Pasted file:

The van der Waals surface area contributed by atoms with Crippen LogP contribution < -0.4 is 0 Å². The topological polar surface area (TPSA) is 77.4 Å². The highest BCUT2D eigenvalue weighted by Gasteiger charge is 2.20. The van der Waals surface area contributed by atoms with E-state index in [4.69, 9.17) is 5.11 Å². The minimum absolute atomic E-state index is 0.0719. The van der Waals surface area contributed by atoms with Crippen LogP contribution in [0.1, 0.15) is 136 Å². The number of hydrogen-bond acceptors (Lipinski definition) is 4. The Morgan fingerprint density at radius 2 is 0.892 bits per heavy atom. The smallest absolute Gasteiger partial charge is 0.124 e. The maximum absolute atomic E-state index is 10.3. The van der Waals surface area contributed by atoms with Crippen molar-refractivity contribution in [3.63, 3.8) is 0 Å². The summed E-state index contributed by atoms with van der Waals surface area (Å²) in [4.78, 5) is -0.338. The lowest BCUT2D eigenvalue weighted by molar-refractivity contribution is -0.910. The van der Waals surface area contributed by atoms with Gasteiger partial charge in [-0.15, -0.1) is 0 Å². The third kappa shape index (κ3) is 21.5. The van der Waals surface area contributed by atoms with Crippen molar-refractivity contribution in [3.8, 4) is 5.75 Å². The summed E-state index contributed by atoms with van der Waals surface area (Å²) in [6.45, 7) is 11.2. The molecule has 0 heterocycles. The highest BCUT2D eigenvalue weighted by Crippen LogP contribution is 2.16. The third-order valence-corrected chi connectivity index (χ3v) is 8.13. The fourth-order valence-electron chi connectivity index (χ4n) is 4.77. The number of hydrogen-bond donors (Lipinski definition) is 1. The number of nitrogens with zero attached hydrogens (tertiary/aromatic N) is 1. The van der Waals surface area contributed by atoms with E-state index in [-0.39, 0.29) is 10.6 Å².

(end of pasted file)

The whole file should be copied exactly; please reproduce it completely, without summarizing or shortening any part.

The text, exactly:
The van der Waals surface area contributed by atoms with Crippen LogP contribution < -0.4 is 0 Å². The topological polar surface area (TPSA) is 77.4 Å². The highest BCUT2D eigenvalue weighted by Gasteiger charge is 2.20. The van der Waals surface area contributed by atoms with E-state index in [4.69, 9.17) is 5.11 Å². The minimum absolute atomic E-state index is 0.0719. The van der Waals surface area contributed by atoms with Crippen LogP contribution in [0.1, 0.15) is 136 Å². The number of hydrogen-bond acceptors (Lipinski definition) is 4. The Morgan fingerprint density at radius 2 is 0.892 bits per heavy atom. The smallest absolute Gasteiger partial charge is 0.124 e. The maximum absolute atomic E-state index is 10.3. The van der Waals surface area contributed by atoms with Crippen molar-refractivity contribution in [3.63, 3.8) is 0 Å². The summed E-state index contributed by atoms with van der Waals surface area (Å²) in [4.78, 5) is -0.338. The lowest BCUT2D eigenvalue weighted by molar-refractivity contribution is -0.910. The van der Waals surface area contributed by atoms with Gasteiger partial charge in [-0.15, -0.1) is 0 Å². The third kappa shape index (κ3) is 21.5. The van der Waals surface area contributed by atoms with Crippen molar-refractivity contribution in [3.8, 4) is 5.75 Å². The summed E-state index contributed by atoms with van der Waals surface area (Å²) in [6.45, 7) is 11.2. The molecule has 0 heterocycles. The highest BCUT2D eigenvalue weighted by Crippen LogP contribution is 2.16. The third-order valence-corrected chi connectivity index (χ3v) is 8.13. The fourth-order valence-electron chi connectivity index (χ4n) is 4.77. The number of hydrogen-bond donors (Lipinski definition) is 1. The number of nitrogens with zero attached hydrogens (tertiary/aromatic N) is 1. The van der Waals surface area contributed by atoms with E-state index in [-0.39, 0.29) is 10.6 Å².